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   Chapter 23 No.23

The Open Boat and Other Stories By Stephen Crane Characters: 4847

Updated: 2017-12-01 00:04


Peza, as he ran along the crest of the mountain, believed that his action was receiving the wrathful attention of the hosts of the foe. To him then it was incredible foolhardiness thus to call to himself the stares of thousands of hateful eyes. He was like a lad induced by playmates to commit some indiscretion in a cathedral. He was abashed; perhaps he even blushed as he ran. It seemed to him that the whole solemn ceremony of war had paused during this commission. So he scrambled wildly over the rocks in his haste to end the embarrassing ordeal. When he came among the crowning rifle-pits filled with eager soldiers he wanted to yell with joy. None noticed him save a young officer of infantry, who said-"Sir, what do you want?" It was obvious that people had devoted some attention to their own affairs.

Peza asserted, in Greek, that he wished above everything to battle for the fatherland. The officer nodded; with a smile he pointed to some dead men covered with blankets, from which were thrust upturned dusty shoes.

"Yes, I know, I know," cried Peza. He thought the officer was poetically alluding to the danger.

"No," said the officer at once. "I mean cartridges-a bandolier. Take a bandolier from one of them."

Peza went cautiously toward a body. He moved a hand toward the corner of a blanket. There he hesitated, stuck, as if his arm had turned to plaster. Hearing a rustle behind him he spun quickly. Three soldiers of the close rank in the trench were regarding him. The officer came again and tapped him on the shoulder. "Have you any tobacco?" Peza looked at him in bewilderment. His hand was still extended toward the blanket which covered the dead soldier. "Yes," he said, "I have some tobacco." He gave the officer his pouch. As if in compensation, the other directed a soldier to strip the bandolier from the corpse. Peza, having crossed the long cartridge belt on his breast, felt that the dead man had flung his two arms around him.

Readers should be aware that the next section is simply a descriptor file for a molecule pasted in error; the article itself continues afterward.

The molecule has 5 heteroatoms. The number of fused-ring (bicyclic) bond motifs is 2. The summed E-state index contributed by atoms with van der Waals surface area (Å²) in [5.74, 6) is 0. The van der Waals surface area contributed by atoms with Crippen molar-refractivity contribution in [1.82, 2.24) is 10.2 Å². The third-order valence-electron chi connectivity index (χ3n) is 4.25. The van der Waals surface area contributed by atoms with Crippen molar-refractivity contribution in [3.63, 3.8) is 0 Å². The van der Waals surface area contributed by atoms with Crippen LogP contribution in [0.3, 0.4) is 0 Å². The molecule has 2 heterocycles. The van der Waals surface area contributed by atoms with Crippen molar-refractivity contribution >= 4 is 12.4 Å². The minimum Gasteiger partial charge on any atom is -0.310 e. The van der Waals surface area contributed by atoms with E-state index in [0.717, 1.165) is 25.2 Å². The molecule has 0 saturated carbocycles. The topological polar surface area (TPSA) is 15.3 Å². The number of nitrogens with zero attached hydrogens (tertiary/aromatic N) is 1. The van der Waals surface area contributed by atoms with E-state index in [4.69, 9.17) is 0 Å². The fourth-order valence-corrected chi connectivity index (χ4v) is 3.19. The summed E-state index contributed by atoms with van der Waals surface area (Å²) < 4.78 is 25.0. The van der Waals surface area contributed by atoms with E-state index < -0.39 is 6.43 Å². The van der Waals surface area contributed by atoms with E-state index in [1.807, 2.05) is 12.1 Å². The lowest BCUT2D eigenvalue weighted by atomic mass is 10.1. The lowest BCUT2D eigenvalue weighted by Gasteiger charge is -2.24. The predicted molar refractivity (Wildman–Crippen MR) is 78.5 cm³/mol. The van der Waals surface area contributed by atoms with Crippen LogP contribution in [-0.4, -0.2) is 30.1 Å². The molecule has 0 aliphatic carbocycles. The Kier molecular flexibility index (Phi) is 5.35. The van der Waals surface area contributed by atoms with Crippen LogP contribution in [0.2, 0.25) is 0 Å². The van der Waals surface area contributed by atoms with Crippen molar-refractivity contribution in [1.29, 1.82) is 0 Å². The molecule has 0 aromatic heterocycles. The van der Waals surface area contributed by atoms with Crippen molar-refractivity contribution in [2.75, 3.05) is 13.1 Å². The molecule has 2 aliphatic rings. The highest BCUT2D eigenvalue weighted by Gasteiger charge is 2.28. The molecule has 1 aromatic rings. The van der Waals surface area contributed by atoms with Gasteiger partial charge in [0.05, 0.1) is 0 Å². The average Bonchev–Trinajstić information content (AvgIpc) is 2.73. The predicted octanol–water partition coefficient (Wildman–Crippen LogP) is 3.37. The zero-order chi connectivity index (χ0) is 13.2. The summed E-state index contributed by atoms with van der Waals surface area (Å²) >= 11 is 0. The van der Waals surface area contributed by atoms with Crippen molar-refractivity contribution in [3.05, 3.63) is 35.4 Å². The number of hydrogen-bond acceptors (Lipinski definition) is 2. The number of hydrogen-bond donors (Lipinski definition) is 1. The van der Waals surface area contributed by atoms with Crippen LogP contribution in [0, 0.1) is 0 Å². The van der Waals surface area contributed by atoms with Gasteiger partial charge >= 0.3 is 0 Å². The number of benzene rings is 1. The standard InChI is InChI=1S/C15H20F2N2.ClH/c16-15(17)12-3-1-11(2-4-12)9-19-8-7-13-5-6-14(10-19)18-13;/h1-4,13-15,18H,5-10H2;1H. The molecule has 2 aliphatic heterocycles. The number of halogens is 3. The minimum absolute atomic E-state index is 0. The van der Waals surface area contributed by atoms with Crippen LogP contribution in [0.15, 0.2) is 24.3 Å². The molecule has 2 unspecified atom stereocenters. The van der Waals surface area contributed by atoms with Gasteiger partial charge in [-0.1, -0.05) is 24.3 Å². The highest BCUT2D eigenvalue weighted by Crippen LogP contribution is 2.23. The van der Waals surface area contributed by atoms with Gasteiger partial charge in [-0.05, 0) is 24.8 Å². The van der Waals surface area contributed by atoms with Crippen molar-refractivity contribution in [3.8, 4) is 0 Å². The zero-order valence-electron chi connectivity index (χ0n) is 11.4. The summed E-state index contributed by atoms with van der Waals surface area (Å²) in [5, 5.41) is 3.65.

A soldier with a polite nod and smile gave Peza a rifle, a relic of another dead man. Thus, he felt, besides the clutch of a corpse about his neck, that the rifle was as inhumanly horrible as a snake that lives in a tomb. He heard at his ear something that was in effect like the voices of those two dead men, their low voices speaking to him of bloody death, mutilation. The bandolier gripped him tighter; he wished to raise his hands to his throat l

ike a man who is choking. The rifle was clammy; upon his palms he felt the movement of the sluggish currents of a serpent's life; it was crawling and frightful.

All about him were these peasants, with their interested countenances, gibbering of the fight. From time to time a soldier cried out in semi-humorous lamenta tions descriptive of his thirst. One bearded man sat munching a great bit of hard bread. Fat, greasy, squat, he was like an idol made of tallow. Peza felt dimly that there was a distinction between this man and a young student who could write sonnets and play the piano quite well. This old blockhead was coolly gnawing at the bread, while he, Peza, was being throttled by a dead man's arms.

He looked behind him, and saw that a head by some chance had been uncovered from its blanket. Two liquid-like eyes were staring into his face. The head was turned a little sideways as if to get better opportunity for the scrutiny. Peza could feel himself blanch; he was being drawn and drawn by these dead men slowly, firmly down as to some mystic chamber under the earth where they could walk, dreadful figures, swollen and blood-marked. He was bidden; they had commanded him; he was going, going, going.

When the man in the new white helmet bolted for the rear, many of the soldiers in the trench thought that he had been struck, but those who had been nearest to him knew better. Otherwise they would have heard the silken sliding tender noise of the bullet and the thud of its impact. They bawled after him curses, and also outbursts of self-congratulation and vanity. Despite the prominence of the cowardly part, they were enabled to see in this exhibition a fine comment upon their own fortitude. The other soldiers thought that Peza had been wounded somewhere in the neck, because as he ran he was tearing madly at the bandolier, the dead man's arms. The soldier with the bread paused in his eating and cynically remarked upon the speed of the runaway.

An officer's voice was suddenly heard calling out the calculation of the distance to the enemy, the readjustment of the sights. There was a stirring rattle along the line. The men turned their eyes to the front. Other trenches beneath them to the right were already heavily in action. The smoke was lifting toward the blue sky. The soldier with the bread placed it carefully on a bit of paper beside him as he turned to kneel in the trench.

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